Not much has been said about my father’s part in the gardens of my life. He was there but doing 'man' things! He would mow straight lines in the lawn with neat precision. He could turn the compost heap at the bottom of the garden with ease. He built straight paths and walls. He also grew roses. He was very fond of roses.
I helped him. When horses were common around the streets of London I would be sent out with a bucket to capture whatever horse manure I could find on the road, before any other gardener did. Extra pocket money was always welcome. That was the only help I gave him. No-one else was allowed to tend them.
He would keep an eye on new varieties, sending off for them after consulting catalogues. If he and Mum visited any garden show he always came back with one. Long after he had had to give up grass mowing and heavy work because of age and health he still tended his roses.
They were not my favourite flower, too many thorns. I could admire their beauty and breathe in their scent but handle them? perish the thought. He grew the roses after the custom of the day, in neat well weeded beds. Lots of bare earth between. I never understood that, still don’t, it is the flowers one needs to admire not those bare stems. Cover them up is my motto now, I mix my roses into the herbaceous plants, in amongst the raspberries and herbs, even in the hedges.
I have to have roses somewhere in my scheme, they have always been in my gardens. I still have one that he tended, carried through three gardens. Dad may not approve of where I grow them but he would approve of the fact that I spurn the highly bred scentless varieties and only have those with scents that a person can drown in.
He had other favourites among the flowers, one of which would drive my garden proud aunt mad with frustration. He liked dandelions. Would let them flower (in flowerbeds not his lawns) she would lecture him yearly when she came to visit, on this folly. ‘They will seed everywhere’ she would moan.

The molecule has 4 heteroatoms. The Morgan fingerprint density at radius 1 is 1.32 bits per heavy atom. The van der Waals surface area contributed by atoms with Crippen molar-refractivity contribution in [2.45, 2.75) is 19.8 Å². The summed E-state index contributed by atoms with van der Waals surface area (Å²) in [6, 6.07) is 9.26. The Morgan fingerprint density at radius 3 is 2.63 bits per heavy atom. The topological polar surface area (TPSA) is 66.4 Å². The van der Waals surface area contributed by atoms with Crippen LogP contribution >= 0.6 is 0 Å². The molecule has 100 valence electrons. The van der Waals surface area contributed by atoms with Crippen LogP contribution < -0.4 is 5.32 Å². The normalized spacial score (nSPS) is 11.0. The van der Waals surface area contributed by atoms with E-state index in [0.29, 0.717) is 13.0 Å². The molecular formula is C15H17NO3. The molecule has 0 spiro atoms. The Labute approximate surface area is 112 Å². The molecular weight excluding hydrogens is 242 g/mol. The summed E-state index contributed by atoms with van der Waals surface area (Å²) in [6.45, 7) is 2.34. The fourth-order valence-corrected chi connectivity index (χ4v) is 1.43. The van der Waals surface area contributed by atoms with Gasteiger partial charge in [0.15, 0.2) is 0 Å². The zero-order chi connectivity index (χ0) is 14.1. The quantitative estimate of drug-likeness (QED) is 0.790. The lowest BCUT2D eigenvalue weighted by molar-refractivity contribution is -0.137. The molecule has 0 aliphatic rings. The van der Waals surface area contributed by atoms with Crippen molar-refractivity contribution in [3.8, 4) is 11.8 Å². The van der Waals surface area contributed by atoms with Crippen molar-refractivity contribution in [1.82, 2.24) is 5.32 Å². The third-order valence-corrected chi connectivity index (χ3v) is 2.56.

Dad liked them, and I aided and abetted him:) I still let them grow in the garden, if I need the space I pull one up and put something in its place; if Dad liked them that was always going to be good enough for me:)
He also grew tobacco. Encouraged by the government of the time. In a bid to reduce imported tobacco during and just after the war. These plants were amazing to a small child. The leaves were enormous, almost as big as me in the photos we have. They grew swiftly and the fun would begin as I helped him harvest and carry them into whatever shed he was drying them in. There I would help hang them up to dry, then watch as they became crinkly, I helped to tie the leaves into neat bundles and put into a press. The next bit we didn’t do, the pressed leaves were sent away and came back already to be put into his pipes. That was an operation I could watch for ages. There is something very relaxing about a man loading his pipe up. The whole ritual soothes:)
Dad was also the chopper and saw-er of firewood, I would watch him as he placed the wood on his ‘horse’, goggles over his eyes and saw away, producing, in magic time, logs to warm us in the winter. Sometimes he would split them, that fascinated even more, and I thought he must be one of the strongest fathers going, he wasn’t of course, he was a pen pusher:)
When he came into the house for lunch he would smell of fresh sweat, the Guinness he was drinking and pipe smoke. When I was small enough I would sit on his knee and breathe him in, thinking his combination of aromas even better than the roses.